Confounded by flounder in South Australian waters
During a walk through the shallows at Glenelg North beach after 9.30 pm last night, in knee-deep water, Emma and I were delighted to spot a numbers of small (likely juvenile) flounder. The animals were each less than 10 cm in length and sported fine, uniform sandy patterns which allowed them to practically disappear on pale, sandy bottom. When startled by our lights or movement, the animals escaped swiftly, hugging the contours of the sandy ‘dunes’. On settling, they would sometimes shuffle into the sand, partially burying themselves. We were able to capture a few photographs of the animals, which show their remarkable cryptic qualities.
The following day, we decided to look the animal up and see if we could accurately identify the species of flounder seen. Thanks to the invaluable database of the Atlas of Living Australia, we soon learned that at least 15 species of flounder have been recorded in South Australian waters.
Of the fifteen, only three species have been recorded inshore along the coast of suburban Adelaide- the spotted, longsnout and greenback flounders. The latter was also the most commonly recorded in South Australia. I made a tentative identification (spotted flounder) and forwarded some photos to two knowledgeable and supportive icthyologists: Mark McGrouther at the Australian Museum, and Ralph Foster at the South Australian Museum. I am confident that both of them would be happy to assist you in identifying any local fish sighting.
Unfortunately, juvenile fishes are not as commonly illustrated in photographic guides, and the appearances of the animals can often change as they age- shape, proportions and pigmentation- further complicating the process of identification.
After filtering the ALA’s ‘flounder’ search results by limiting the query to South Australian records, I was able to produce the following table which will hopefully be of use to others who find themselves confounded by an unfamiliar flounder. It would appear that several of the South Australian populations of these species appear isolated from other populations on Australia’s eastern coast. Largetooth, smalltooth and slender flounders are the obvious examples and could be worthy candidates for future genetic or population studies.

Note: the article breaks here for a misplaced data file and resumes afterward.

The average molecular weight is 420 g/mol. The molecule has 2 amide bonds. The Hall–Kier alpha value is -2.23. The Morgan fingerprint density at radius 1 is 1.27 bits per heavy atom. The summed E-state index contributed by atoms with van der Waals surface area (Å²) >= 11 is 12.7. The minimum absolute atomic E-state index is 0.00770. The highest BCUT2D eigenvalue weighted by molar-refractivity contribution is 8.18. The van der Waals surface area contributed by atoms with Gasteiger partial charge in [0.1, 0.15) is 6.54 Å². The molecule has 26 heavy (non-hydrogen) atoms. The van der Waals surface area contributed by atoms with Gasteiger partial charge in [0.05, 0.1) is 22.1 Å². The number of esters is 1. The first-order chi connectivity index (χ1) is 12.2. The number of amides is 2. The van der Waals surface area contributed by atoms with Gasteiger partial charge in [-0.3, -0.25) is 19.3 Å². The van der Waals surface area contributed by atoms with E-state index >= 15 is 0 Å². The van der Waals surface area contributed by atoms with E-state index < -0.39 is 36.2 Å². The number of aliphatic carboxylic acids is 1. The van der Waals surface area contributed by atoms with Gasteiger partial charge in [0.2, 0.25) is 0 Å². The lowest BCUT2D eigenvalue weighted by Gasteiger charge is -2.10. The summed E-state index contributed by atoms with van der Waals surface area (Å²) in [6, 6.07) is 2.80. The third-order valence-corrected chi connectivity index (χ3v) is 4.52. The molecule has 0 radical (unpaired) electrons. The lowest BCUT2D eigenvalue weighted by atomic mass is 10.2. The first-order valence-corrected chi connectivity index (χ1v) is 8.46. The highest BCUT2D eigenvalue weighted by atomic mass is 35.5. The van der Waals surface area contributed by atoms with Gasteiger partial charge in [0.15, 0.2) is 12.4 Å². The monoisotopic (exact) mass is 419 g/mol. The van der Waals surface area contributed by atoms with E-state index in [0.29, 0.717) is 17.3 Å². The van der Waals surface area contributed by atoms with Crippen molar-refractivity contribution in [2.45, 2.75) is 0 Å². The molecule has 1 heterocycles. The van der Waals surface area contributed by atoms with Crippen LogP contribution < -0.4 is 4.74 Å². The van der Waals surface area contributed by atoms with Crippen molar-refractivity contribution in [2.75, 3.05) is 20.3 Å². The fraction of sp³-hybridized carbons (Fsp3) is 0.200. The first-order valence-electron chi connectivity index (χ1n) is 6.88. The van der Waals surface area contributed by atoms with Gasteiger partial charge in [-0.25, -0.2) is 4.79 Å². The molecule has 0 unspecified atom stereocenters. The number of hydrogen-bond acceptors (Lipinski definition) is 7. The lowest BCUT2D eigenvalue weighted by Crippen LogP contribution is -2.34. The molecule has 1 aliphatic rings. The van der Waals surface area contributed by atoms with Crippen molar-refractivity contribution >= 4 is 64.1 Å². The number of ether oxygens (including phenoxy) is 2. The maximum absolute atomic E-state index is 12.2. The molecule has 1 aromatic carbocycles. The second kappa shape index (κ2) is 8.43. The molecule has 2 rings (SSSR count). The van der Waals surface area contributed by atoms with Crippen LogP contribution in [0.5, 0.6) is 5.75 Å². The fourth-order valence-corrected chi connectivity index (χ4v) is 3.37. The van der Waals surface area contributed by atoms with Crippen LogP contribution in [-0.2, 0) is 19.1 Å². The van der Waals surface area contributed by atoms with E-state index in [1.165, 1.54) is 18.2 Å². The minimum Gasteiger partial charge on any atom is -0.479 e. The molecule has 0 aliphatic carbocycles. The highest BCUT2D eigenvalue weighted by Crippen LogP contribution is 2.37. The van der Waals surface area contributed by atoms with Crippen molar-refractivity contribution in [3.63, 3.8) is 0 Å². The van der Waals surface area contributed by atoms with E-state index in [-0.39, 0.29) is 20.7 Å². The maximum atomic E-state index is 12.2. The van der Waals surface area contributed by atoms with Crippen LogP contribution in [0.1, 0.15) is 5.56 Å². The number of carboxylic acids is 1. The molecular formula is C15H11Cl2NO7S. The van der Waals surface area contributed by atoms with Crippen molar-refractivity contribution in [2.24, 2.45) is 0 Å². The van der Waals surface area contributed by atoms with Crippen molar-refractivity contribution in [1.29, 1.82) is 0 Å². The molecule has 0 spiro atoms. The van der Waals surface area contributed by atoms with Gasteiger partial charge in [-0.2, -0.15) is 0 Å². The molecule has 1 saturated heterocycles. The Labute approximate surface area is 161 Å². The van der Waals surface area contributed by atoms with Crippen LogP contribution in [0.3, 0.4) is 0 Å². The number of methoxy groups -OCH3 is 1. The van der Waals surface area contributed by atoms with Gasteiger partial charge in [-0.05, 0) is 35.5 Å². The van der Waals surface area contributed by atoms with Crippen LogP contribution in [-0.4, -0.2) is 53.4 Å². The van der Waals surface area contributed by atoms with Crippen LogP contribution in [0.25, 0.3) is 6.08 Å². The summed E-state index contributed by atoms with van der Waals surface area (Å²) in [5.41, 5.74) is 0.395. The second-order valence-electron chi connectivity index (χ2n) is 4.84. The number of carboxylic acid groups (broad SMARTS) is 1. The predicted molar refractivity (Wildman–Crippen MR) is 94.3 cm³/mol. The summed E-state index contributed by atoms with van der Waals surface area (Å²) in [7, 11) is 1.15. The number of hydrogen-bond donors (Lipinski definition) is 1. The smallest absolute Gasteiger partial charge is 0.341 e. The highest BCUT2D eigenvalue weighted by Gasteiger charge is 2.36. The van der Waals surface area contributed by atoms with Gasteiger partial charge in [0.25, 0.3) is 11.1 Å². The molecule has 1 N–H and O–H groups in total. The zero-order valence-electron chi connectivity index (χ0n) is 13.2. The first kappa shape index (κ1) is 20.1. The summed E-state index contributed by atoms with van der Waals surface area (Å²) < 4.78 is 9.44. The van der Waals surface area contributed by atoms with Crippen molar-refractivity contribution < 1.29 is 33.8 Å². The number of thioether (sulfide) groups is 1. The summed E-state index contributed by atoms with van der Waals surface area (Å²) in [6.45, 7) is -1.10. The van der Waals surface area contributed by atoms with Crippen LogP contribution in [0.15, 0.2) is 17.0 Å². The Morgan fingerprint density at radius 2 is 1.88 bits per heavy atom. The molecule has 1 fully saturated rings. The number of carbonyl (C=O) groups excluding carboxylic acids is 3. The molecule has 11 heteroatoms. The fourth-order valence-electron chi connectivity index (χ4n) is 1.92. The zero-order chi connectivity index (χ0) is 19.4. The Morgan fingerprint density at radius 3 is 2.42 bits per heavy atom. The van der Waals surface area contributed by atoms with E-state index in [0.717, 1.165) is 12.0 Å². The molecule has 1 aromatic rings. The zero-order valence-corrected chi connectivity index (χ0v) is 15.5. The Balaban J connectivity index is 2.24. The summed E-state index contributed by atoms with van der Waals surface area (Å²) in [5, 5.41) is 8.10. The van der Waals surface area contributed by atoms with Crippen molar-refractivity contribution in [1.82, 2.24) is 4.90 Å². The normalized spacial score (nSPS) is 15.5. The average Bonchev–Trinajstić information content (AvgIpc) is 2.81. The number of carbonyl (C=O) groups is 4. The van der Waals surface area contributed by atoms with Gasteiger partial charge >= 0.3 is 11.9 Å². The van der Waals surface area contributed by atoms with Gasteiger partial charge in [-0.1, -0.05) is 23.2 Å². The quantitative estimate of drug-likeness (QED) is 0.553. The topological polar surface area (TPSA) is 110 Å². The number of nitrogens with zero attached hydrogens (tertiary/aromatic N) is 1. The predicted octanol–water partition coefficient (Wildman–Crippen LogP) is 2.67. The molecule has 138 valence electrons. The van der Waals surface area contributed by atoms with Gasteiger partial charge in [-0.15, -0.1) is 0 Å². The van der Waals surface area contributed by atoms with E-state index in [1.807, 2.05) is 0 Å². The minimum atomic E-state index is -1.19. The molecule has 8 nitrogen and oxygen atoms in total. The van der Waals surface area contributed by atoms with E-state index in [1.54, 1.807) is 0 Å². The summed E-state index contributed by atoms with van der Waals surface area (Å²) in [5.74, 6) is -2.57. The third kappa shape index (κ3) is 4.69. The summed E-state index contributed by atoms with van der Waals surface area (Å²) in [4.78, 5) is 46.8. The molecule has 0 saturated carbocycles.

|Genus||Species||Common name||No. of records*||First dated SA record**||Most recent record|
|Arnoglossus||bassensis||Bass Strait flounder||8||1990||2015|
I am hopeful that little by little, members of the Marine Life Society of South Australia will be able to increase the scant number of images and sighting records the ALA currently presents for the above species. Each species is linked to its corresponding page on the Atlas for further information, images and to make it easy to report sightings of your own.
* The number of records for each species in the above table may include duplicate listings of the same record, when reported by different institutions. In these cases, the number of records could be overstated by up to 2 times.
** The ‘First dated record’ may not be absolute, but represents the only verifiable date currently available via ALA. In some cases, older records may exist, but collection date data has not been entered, has been lost or was never recorded.
Dan Monceaux is a documentary filmmaker with a keen interest in marine biodoversity and conservation issues. He joined MLSSA in 2013 and served as Secretary from April-December 2014. Dan snorkels and has burning passions for underwater photography and citizen science.